Persistent fetal vasculature (PFV) is a unique ocular disorder usually presenting early in life. The unregressed embryonal hyaloid vasculature poses a risk of severe ocular complications leading to decreased visual acuity. Surgery is the mainstay of therapy in complicated cases. We describe the clinical presentation and surgical treatment of PFV managed at our center from 2012 to 2015.
The study is a case series comprised eight patients who were diagnosed with complicated severe PFV. All were managed with a tailored surgical approach. The clinical characteristics, medical and surgical treatment, and follow-up findings of each case are described.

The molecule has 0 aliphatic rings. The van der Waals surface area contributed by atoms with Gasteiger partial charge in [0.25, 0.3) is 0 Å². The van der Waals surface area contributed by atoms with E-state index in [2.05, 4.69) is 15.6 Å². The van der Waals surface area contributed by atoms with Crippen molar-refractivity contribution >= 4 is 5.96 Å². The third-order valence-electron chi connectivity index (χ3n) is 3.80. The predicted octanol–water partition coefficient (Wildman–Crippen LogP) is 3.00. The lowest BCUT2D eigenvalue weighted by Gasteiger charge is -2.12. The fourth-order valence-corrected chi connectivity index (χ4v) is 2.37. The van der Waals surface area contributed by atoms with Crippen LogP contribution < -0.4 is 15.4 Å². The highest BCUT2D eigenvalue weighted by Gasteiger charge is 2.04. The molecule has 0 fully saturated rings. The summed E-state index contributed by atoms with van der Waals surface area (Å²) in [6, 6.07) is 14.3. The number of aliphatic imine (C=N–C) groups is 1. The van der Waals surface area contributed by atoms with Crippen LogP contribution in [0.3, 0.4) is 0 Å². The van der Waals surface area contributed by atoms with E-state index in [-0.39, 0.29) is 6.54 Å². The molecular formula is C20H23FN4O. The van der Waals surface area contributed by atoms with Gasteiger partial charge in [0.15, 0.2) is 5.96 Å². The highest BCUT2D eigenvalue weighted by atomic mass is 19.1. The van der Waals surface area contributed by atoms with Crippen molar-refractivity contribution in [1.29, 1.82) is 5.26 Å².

There were six males and two females. Surgical intervention involved anterior or posterior vitrectomy, lens extraction, and intraocular lens implantation. Hyaloid stalk removal with release of ciliary traction was variably utilized in selected cases. Endodiathermy controlled intraocular bleeding, and intraocular scissors proved helpful in anterior PFV for disinserting the ciliary process from an abnormally thickened posterior lens capsule. Visual outcomes differed in each case, depending on multiple clinical factors.
Severe complex PFV presents a therapeutic challenge. A tailored surgical approach with meticulous postoperative management is essential for visual rehabilitation.